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Thirteen heads of Public Procurement Regulatory Authorities from Africa have committed to using innovative technologies to enhance public procurement processes in their respective countries.

The Digital Revolution in Public Procurement declaration was signed following a two-day Global Public Procurement Conference held in Washington DC from 18-19 September.

According to a statement released by the African Development Bank, the declaration set the basis for collaboration between the regional member countries of the Bank and the multilateral organisations on public procurement initiatives.

The meeting was hosted by the Inter-American Development Bank (IaDB) in collaboration with the African Development Bank. Other participating institutions included the World Bank Group, the Asian Development Bank, the Caribbean Development Bank, the Inter-American Network on Government Procurement, the International Development Research Center, the Organization of American States, and the Open Contract Partnership.

The statement read: "Acknowledging the disruptive influence of advanced technology on the procurement industry, delegates affirmed the deepening capacity of technology to inject efficiency, effectiveness, competition and transparency into the procurement process. e-procurement solutions and systems are also enabling countries to achieve the best value for money. Read more: How to survive the 4th industrial revolution

"The theme of the conference, ‘Towards the Digital Frontier’, set the tone for discussions about innovation and leveraging technology for public procurement and information sharing. Participants shared insights on emerging e-procurement initiatives and policies, disruptive technology in public procurement, adopting and implementing new technologies, data management and strategic marketing for digital reform, amongst others."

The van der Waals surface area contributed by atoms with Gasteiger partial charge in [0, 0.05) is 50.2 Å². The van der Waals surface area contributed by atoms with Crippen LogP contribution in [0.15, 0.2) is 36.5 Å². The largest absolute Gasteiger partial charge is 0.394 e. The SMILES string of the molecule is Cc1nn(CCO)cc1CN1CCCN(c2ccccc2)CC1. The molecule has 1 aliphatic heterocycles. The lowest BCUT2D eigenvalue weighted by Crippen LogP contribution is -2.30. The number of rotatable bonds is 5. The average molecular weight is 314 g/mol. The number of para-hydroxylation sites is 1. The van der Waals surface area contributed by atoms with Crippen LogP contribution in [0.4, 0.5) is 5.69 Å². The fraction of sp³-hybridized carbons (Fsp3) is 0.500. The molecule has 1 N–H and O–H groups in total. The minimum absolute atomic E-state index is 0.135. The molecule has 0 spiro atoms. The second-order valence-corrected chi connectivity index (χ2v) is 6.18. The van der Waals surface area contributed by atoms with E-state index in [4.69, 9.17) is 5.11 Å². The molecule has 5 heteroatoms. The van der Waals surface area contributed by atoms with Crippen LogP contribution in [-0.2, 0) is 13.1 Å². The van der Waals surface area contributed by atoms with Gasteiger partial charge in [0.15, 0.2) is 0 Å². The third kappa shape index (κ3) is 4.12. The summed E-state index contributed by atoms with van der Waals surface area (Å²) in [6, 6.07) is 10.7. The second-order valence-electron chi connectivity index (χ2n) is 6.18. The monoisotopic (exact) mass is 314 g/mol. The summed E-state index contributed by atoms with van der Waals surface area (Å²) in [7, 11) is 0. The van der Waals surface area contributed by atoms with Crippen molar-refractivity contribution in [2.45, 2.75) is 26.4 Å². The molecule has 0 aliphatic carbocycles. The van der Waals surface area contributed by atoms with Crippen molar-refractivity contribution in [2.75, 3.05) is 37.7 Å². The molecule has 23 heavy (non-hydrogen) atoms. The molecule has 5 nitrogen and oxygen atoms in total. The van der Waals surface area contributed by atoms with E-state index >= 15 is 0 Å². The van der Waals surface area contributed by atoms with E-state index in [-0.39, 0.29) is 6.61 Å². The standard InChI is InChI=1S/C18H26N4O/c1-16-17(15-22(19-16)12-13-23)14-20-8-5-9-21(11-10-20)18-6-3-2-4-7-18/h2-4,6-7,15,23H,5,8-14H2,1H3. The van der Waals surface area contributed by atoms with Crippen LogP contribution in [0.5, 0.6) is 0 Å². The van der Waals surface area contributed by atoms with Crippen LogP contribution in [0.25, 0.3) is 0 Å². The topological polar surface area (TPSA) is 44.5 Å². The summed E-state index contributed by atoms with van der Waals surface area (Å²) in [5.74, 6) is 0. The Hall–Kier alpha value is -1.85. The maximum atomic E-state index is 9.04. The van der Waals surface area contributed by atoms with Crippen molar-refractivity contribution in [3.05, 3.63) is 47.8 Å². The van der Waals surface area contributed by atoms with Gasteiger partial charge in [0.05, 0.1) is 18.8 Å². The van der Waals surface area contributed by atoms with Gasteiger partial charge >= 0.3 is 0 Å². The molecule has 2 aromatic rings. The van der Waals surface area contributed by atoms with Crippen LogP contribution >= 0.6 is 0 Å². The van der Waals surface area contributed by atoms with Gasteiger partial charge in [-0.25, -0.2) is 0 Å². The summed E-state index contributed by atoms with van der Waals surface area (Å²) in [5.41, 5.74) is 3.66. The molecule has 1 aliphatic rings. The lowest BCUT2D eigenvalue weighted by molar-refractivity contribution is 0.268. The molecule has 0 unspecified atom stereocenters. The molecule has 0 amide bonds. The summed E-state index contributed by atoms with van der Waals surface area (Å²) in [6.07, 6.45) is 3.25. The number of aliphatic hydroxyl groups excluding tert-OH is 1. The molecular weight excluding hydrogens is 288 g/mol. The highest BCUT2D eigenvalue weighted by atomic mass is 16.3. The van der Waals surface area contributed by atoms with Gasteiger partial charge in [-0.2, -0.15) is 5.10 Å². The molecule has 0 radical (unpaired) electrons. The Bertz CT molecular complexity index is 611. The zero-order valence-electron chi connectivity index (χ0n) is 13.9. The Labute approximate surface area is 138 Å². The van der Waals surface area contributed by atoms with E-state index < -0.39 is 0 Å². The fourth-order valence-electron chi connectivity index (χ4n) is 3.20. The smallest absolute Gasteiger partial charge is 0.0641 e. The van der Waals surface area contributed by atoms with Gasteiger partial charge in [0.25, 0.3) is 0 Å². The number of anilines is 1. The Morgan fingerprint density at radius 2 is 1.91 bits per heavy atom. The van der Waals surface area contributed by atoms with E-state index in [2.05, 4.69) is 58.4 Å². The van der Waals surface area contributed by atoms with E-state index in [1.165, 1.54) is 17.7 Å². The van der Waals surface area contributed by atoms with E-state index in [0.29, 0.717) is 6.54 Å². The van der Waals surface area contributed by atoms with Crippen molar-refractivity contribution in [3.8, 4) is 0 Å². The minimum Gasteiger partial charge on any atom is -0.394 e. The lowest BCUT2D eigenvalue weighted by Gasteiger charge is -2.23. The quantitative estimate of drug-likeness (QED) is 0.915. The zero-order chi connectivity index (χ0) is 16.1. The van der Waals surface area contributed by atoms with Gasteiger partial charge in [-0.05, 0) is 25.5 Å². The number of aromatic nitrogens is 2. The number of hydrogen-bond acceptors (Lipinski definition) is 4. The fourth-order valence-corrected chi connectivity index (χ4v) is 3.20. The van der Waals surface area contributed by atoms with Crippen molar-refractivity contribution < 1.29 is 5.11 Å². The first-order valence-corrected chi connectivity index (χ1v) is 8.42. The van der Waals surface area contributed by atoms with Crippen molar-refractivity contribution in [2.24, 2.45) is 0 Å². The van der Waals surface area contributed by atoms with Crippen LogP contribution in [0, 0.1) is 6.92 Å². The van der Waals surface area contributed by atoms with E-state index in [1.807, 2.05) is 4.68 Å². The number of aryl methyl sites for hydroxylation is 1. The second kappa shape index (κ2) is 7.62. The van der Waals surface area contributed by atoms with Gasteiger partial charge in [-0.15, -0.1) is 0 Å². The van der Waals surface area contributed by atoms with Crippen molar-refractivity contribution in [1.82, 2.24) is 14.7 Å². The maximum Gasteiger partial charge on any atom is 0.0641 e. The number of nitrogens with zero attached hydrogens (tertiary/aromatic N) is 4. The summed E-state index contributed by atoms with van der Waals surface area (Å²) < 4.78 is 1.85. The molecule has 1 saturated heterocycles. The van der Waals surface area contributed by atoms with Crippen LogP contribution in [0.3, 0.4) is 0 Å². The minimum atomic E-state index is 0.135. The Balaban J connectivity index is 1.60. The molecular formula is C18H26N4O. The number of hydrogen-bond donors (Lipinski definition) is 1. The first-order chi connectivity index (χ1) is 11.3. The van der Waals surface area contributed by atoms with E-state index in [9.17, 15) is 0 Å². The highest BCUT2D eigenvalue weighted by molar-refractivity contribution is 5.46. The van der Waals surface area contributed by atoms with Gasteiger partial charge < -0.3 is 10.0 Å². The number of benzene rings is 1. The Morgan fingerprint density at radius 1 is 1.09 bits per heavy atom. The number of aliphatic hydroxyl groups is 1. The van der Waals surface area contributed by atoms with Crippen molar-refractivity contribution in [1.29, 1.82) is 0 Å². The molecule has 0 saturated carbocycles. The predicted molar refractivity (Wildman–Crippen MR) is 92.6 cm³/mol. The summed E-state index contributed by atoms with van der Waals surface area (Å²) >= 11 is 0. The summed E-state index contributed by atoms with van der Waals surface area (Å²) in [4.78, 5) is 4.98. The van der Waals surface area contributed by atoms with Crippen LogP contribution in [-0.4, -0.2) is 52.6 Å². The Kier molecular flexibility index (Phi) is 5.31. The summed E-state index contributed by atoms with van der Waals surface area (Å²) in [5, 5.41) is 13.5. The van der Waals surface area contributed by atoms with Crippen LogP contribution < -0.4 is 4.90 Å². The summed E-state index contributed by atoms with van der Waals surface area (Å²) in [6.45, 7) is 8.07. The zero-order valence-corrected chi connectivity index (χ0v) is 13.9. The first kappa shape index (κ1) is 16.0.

In a separate discussion on the sidelines of the conference, representatives of the Bank and African delegates also mooted the idea of establishing an African Public Procurement Network that would explore and seek to implement pan-African, regional and country-specific e-procurement initiatives.

Alexandre Meira da Rosa, Vice President for Countries at the IaDB welcomed delegates to the conference.

Saer Niang, representing the Procurement Regulatory Authority from Senegal, stressed the importance of African leaders in procurement meeting at such an international event.

“Africa is at the crossroads of development. This conference provides an important networking opportunity and is an eye-opener for many African countries in modernising their procurement function,” he said.

While appraising their respective journeys to digitalisation, the conference provided participants with an excellent opportunity to share best practices and discuss the new technology issues reshaping the global and regional procurement landscapes.

Emphasising the commitment of the Bank to the continent’s electronic procurement journey, the Bank’s lead procurement policy officer, Ashraf Ayad, said: “The African Development Bank’s new procurement framework encourages the application of new technologies and promotes the use of electronic procurement.

"Our countries in Africa are at different levels of adopting electronic Government Procurement and any other form of a new information system, which will facilitate and make much more efficient countries’ procurement activities.”

Originally published on ESI-Africa.com